Boxer, my current and all-time favorite iOS e-mail client, has now added Sanebox to its list of features. Sanebox, if you don’t know it, is a service that weeds out the crap from your e-mail inbox and presses it into a solid nugget that can be easily disposed of, after you’ve picked it over for anything good. And you can now try it out without signing up, right inside Boxer itself.
Boxer is another of the new breed of apps that let you swipe your way through e-mail and get to the Zen state known only as “inbox zero.” Mailbox was arguably the first of these apps – which also let you turn your e-mails into to-dos – but it’s Gmail only and the iPad version sucks. Boxer, née Taskbox (which supports pretty much every e-mail service including vanilla IMAP), has just gotten bumped to v4.0, adding in iPad support and a slew of other welcome extras. It’s also $1 instead of $5 for a while, in way of celebration.
Mailbox, the miracle mashup of mail and to-do lists, has just seen the first fruit of its Dropbox ownership – Dropbox Attachments. Thought the release notes don’t make a big deal of this at all – they read “Dropbox attachments integration,” and there’s not even a new screenshot to show it – it’s actually a pretty great new feature.
I’m completely reliant on Mailbox for my mail processing now: it’s just so easy to swipe and tap my way to an empty inbox that I prefer using my iPhone over the iPad or even the Mac to get things done (the iPad version of Mailbox is plain terrible, with a janky layout and tiny tiny body text for many messages).
But iPhone mail newcomer Ninja Mail might usurp Mailbox’s place in my daily e-mail “workflow.” No, it can’t file things for later, or even send the messages to folders. But it has one thing that makes it amazing fun to use: Swishing sword sounds that accompany every swipe.
Dispatch is the iPhone e-mail client I have been looking for for years. It’s kind of like Drafts for email, only in reverse – the emails come in from pretty much any service you like, then you quickly triage them. Then, you send the results off to another app or service on your iPhone.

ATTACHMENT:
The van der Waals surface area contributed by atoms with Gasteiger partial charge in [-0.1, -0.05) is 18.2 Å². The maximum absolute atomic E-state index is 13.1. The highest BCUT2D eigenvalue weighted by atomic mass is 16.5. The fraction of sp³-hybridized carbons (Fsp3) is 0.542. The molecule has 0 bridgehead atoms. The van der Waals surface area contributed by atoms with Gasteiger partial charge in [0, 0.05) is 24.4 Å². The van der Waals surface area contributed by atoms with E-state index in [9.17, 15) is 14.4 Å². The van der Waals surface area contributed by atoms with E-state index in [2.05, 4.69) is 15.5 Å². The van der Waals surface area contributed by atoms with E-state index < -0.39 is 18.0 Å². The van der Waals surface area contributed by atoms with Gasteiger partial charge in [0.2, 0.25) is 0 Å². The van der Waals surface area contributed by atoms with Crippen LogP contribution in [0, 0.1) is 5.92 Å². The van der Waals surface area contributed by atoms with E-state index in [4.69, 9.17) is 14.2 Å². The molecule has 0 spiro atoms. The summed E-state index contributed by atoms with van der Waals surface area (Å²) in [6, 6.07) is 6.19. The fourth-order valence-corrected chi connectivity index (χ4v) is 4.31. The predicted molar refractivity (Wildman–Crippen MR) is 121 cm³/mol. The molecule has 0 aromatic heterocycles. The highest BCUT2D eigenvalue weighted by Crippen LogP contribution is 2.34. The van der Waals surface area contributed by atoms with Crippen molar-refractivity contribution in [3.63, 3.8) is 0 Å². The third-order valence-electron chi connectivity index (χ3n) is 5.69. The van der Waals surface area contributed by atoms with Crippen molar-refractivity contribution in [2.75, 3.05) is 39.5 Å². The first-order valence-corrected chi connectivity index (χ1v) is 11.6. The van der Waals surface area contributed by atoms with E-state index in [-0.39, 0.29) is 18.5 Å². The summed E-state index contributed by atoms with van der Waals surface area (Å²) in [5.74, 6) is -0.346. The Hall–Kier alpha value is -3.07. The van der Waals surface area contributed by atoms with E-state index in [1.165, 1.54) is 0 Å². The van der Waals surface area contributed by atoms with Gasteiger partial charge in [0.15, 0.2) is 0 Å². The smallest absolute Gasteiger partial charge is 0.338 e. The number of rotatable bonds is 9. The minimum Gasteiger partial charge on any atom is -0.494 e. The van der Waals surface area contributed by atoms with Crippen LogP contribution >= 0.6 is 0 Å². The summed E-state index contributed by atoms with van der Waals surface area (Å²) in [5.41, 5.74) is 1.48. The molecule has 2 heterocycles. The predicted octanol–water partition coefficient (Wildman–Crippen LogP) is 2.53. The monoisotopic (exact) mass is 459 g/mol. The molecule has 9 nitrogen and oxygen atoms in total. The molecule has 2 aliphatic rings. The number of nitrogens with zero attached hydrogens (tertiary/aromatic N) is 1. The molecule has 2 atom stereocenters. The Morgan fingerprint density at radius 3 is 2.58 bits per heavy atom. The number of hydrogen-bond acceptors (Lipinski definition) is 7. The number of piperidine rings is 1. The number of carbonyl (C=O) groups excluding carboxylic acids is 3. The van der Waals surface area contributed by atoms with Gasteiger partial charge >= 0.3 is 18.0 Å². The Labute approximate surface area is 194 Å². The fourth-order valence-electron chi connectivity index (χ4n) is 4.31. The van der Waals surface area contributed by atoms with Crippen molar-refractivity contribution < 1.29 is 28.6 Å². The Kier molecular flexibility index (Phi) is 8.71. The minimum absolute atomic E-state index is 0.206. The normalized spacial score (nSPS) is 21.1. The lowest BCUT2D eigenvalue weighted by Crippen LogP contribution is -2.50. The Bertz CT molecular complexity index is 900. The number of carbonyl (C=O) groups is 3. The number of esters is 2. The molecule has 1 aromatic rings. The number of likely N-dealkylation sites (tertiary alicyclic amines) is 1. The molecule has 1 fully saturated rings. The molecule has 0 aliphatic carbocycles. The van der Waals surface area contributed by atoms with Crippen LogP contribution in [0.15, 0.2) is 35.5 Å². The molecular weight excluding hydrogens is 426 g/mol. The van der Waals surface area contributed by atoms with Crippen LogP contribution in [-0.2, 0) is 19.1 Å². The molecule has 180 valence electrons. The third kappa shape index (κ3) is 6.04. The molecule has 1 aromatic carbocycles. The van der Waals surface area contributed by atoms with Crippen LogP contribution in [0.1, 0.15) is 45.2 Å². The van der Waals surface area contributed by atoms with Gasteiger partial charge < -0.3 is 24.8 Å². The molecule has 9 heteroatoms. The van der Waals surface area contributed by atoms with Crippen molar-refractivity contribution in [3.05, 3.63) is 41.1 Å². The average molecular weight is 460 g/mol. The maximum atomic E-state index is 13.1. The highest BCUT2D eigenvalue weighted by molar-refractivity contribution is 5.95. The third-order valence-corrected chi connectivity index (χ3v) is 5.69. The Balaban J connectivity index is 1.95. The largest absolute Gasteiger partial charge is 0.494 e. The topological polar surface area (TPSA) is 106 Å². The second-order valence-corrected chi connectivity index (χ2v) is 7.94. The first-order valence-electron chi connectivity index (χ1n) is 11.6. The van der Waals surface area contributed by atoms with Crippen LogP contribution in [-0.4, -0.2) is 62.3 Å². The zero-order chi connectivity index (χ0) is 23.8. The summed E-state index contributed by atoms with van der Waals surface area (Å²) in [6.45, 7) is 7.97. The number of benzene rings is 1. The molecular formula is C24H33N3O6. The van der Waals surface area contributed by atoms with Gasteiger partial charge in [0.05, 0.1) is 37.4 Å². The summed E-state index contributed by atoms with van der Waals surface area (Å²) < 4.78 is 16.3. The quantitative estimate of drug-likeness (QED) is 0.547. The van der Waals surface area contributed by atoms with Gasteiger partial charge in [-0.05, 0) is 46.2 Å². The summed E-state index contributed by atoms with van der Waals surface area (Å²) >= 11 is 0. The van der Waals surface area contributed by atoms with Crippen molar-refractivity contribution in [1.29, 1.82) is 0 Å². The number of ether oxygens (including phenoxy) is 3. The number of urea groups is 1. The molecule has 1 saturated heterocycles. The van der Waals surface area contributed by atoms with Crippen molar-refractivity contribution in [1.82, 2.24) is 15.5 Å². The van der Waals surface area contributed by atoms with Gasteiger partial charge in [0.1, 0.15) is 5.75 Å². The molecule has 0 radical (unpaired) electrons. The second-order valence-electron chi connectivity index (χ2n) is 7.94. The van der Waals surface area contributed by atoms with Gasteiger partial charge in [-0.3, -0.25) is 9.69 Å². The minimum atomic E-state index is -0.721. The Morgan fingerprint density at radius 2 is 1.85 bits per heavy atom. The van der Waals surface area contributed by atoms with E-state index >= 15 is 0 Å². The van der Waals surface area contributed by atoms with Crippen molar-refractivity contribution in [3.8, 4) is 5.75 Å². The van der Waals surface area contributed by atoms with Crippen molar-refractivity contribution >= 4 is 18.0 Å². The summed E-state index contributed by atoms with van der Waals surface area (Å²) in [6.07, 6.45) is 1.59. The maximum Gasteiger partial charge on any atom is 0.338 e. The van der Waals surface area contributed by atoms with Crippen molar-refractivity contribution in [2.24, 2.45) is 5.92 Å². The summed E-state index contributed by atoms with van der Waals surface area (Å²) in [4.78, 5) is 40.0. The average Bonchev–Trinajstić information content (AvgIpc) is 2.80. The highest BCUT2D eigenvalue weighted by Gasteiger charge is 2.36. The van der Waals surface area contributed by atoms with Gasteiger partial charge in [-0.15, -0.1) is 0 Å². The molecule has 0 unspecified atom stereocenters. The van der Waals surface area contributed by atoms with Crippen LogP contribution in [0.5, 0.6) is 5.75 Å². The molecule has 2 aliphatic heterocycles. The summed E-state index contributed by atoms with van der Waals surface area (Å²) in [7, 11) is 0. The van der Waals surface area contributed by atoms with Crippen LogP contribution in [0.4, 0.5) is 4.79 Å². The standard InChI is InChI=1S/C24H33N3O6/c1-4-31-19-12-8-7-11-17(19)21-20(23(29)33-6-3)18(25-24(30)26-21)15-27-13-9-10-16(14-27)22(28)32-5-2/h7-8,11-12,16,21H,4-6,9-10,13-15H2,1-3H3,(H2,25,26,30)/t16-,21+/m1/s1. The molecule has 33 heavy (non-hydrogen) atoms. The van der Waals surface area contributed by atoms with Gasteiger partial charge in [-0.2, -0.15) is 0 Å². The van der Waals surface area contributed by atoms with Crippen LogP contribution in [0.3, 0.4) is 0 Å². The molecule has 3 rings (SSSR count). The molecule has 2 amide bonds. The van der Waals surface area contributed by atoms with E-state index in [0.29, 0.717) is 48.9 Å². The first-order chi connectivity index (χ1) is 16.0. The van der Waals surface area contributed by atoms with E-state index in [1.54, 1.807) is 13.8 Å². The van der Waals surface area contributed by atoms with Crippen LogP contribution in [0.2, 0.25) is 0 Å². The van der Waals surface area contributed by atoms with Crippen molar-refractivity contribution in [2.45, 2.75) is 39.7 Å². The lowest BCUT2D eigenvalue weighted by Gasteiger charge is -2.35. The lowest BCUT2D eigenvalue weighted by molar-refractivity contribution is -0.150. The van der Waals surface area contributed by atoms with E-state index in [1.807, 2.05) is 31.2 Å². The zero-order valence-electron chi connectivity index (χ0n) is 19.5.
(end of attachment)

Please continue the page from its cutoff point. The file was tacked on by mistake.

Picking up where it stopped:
That message you meant to get back to gets buried in a pile of PR pitches, or deal mailers, or unsolicited spam, until the prospect of doing something as simple as writing back to an email from a week ago becomes as onerous a task as snorkeling in a sewage tank. In a day and age where walking away from a computer for just a few hours can result in dozens of emails piling up, all of which have different priorities, email has undergone a horrible mutagenic transformation in the minds of most users: from a supremely useful communication tool to a digital black hole where information, once trapped, inescapably leaves the universe forever.
The idea behind Orchestra’s new iOS emailing app, Mailbox, is simple. As we know, inboxes fester without constant vigilance… so why not make remaining vigilant as easy and satisfying as ticking off items on a to-do list? That’s what Mailbox is in a nut shell: an app that takes the GTD ethos and gesture-based interface of an app like Clear and applies it to your inbox.
How well does it work? So well that we’re comfortable saying that if you get any volume of email, Mailbox is worth throwing any other iOS email client in the trash.
It’s finally here! Mailbox — the incredible new e-mail client from Orchesta, that is one part Sparrow and one part Clear — has finally dropped on the iTunes App Store after months of buzz. And boy, is it worth it.
When I first heard about Drafts, I thought “What’s the point?” After all, who needs an app in which to draft messages before sending them off to Twitter, or mailing them, or otherwise disseminating them to the world at large? My Twitter and mail apps take care of that already.
And then I used it, and it has turned into possibly the handiest little note-taking app I have on my iPod Touch.
Sparrow for iPhone is great. And I mean hands-down, why-the-hell-isn’t-Apple’s-mail-app-this-good? kind of way. I like it so much, in fact, that I am even using it pixel-doubled on my iPad.
But there’s just one problem: no push, and no notifications. To enable local notifications, Sparrow would have to store your e-mail login details on its servers, and deal with all the responsibility that that brings.
The first version of Sparrow for iPhone included a clever workaround to let it poll for mail in the background, but Apple crashed its ban-hammer down on this wrongful use of the network event APIs.
But there’s a workaround, using the excellent BoxCar app and some simple setting up of your Gmail account.